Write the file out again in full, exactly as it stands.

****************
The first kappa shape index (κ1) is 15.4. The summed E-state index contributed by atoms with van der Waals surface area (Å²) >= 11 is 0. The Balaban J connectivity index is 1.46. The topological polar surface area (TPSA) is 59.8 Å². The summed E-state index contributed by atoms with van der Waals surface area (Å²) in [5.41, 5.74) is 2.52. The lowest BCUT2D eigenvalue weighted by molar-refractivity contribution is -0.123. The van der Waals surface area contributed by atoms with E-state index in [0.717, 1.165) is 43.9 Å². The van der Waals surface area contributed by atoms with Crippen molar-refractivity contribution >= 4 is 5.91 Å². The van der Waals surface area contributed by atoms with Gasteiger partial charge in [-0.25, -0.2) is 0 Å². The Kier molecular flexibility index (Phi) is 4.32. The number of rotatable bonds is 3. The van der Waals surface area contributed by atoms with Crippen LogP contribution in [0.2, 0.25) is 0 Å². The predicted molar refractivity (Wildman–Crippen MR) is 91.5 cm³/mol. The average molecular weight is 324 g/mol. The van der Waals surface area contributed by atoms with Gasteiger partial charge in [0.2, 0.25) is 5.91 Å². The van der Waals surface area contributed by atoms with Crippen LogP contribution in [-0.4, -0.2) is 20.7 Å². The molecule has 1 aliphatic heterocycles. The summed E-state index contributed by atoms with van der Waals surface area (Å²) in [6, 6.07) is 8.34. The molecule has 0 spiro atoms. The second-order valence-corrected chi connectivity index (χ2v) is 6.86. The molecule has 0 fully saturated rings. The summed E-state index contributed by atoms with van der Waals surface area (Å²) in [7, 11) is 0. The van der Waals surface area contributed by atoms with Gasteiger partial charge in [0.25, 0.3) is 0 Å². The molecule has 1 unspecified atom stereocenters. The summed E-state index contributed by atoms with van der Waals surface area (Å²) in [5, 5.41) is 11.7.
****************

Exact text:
The first kappa shape index (κ1) is 15.4. The summed E-state index contributed by atoms with van der Waals surface area (Å²) >= 11 is 0. The Balaban J connectivity index is 1.46. The topological polar surface area (TPSA) is 59.8 Å². The summed E-state index contributed by atoms with van der Waals surface area (Å²) in [5.41, 5.74) is 2.52. The lowest BCUT2D eigenvalue weighted by molar-refractivity contribution is -0.123. The van der Waals surface area contributed by atoms with E-state index in [0.717, 1.165) is 43.9 Å². The van der Waals surface area contributed by atoms with Crippen molar-refractivity contribution >= 4 is 5.91 Å². The van der Waals surface area contributed by atoms with Gasteiger partial charge in [-0.25, -0.2) is 0 Å². The Kier molecular flexibility index (Phi) is 4.32. The number of rotatable bonds is 3. The van der Waals surface area contributed by atoms with Crippen LogP contribution in [0.2, 0.25) is 0 Å². The predicted molar refractivity (Wildman–Crippen MR) is 91.5 cm³/mol. The average molecular weight is 324 g/mol. The van der Waals surface area contributed by atoms with Gasteiger partial charge in [0.2, 0.25) is 5.91 Å². The van der Waals surface area contributed by atoms with Crippen LogP contribution in [-0.4, -0.2) is 20.7 Å². The molecule has 1 aliphatic heterocycles. The summed E-state index contributed by atoms with van der Waals surface area (Å²) in [6, 6.07) is 8.34. The molecule has 0 spiro atoms. The second-order valence-corrected chi connectivity index (χ2v) is 6.86. The molecule has 0 fully saturated rings. The summed E-state index contributed by atoms with van der Waals surface area (Å²) in [7, 11) is 0. The van der Waals surface area contributed by atoms with Gasteiger partial charge in [0.25, 0.3) is 0 Å². The molecule has 1 unspecified atom stereocenters. The summed E-state index contributed by atoms with van der Waals surface area (Å²) in [5, 5.41) is 11.7.